Brooke McReynolds is a Midwife and has worked in Liberia and Pakistan.
Why did you decide to work with Médecins Sans Frontières?
I fell in love with Médecins Sans Frontières when it first started back in the 1970s and followed its work over the years. I love the fact that 80 per cent of the funding goes into field projects, that it's a genuinely non-profit organisation. I had a very good experience in Liberia in 2005 and always wanted to do a second placement, but life kept getting in the way which is why my two placements are eight years apart.
What was your role in Liberia?
I was working in Lofa County, during the disarmament process after the war. I was in charge of two mother and child health clinics that were two hours apart. Part of my role was to escort emergency caesareans to the nearest surgical hospital, which was across the border in Guinea, six hours away over really bad roads. There had been 90,000 people displaced out of Lofa County but they were starting to come back. Families were being reunited, homes and businesses were being rebuilt and fields were being planted. There was a sense of hope.
"With Médecins Sans Frontières I'm always sent to the field to teach, but I learn so much, I almost feel like I'm cheating the organisation! I learnt about the Pakistani way of life, but I also learnt a lot about midwifery"
You've recently returned from Pakistan. Could you describe the project you were working on?
I was in Hangu, a rural area in the north of Pakistan, near the Afghanistan border. Médecins Sans Frontières works in the hospital's emergency department, operating theatre and maternity unit. The hospital provides free healthcare, and we had a very good reputation so women travelled three, four or even five hours to deliver their babies in Hangu. We had a lot of critical cases, so it was fantastic having a surgical team right there. Unlike in Liberia, it wasn't six hours, it was more like six minutes to get to the operating theatre for emergency caesareans. We also had the support of a referral hospital a few hours away in Peshawar, a Médecins Sans Frontières women's hospital. That was a relief knowing that we could refer women there if they arrived early enough.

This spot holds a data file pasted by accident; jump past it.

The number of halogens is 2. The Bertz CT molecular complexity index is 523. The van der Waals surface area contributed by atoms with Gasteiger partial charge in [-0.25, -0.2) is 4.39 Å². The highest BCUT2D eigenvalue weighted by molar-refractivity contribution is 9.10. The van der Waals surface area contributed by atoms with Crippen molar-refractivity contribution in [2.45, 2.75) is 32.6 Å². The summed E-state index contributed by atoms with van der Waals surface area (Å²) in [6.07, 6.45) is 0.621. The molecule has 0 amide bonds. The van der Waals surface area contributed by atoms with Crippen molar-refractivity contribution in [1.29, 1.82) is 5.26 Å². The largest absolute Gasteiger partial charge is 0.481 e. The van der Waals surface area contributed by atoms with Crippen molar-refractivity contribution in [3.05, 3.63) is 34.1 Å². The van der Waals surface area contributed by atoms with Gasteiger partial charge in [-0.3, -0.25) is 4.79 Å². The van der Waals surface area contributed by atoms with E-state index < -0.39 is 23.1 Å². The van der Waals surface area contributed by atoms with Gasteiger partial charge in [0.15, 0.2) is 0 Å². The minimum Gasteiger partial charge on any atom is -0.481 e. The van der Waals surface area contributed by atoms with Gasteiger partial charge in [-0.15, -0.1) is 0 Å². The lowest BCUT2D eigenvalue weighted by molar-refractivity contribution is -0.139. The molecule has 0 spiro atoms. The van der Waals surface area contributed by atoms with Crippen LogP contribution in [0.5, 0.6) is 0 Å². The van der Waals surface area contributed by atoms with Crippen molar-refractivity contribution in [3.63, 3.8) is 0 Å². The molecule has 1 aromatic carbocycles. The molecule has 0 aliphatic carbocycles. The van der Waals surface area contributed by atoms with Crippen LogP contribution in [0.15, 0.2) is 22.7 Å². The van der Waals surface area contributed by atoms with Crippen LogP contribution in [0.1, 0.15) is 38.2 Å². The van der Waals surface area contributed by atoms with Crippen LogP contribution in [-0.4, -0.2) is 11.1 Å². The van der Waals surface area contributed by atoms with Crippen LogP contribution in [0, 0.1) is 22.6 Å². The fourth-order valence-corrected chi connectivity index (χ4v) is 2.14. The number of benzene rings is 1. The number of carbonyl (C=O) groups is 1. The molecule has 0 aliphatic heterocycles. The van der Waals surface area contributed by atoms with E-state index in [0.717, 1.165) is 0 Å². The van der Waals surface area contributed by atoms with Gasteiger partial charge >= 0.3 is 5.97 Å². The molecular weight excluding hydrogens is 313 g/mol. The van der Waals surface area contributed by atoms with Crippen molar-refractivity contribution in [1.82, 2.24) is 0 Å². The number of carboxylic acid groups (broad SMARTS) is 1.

What did your role involve?
My role was mostly about supporting the Pakistani staff and building up their skills. There was also a lot of hands-on work because so many emergencies came through. It was a wide-ranging role because I not only covered the labour ward and the mother and child health ward, I also frequently got called to the emergency room. We also had patients in the surgical ward, such as for caesareans. With Médecins Sans Frontières I'm always sent to the field to teach, but I learn so much, I almost feel like I'm cheating the organisation! I learnt about the Pakistani way of life, but I also learnt a lot about midwifery. You have more responsibility as a midwife in the field and I think it does make you a better midwife - there aren't too many emergencies I haven't dealt with now.
Did any patients make a particular impact on you?
I remember one woman who was pregnant with her ninth baby. She had tried unsuccessfully to deliver in her community, then travelled two hours to the Médecins Sans Frontières hospital in Sadda. She still couldn't deliver there, so they brought her to us and we were able to give her an emergency caeserean. The baby unfortunately didn't survive, but the woman did, and she was able to go home, healthy, to her eight other children. She and her husband also agreed to a tubal ligation so that something like this wouldn't happen again, and she could remain healthy and look after her children. Another woman I recall had just delivered her fifth baby normally, without complication. I was in the labour unit at the time, and then 15 minutes later I was on my way out, when I saw that she and her baby were leaving too! I looked at my watch and thought, 'well it's 11.30am, she's got four kids at home who all need lunch!' I asked her to stay for at least another 45 minutes - we were all laughing.
Do you have any advice for other midwives considering work with Médecins Sans Frontières?
It's an amazing experience. What helped me was understanding that you're not going to save every life, and that you're dealing with the adults who make decisions that you don't necessarily agree with. For example there were cases where women refused potentially lifesaving caesarean sections because they didn't want an operation. So be prepared for the hard decisions.
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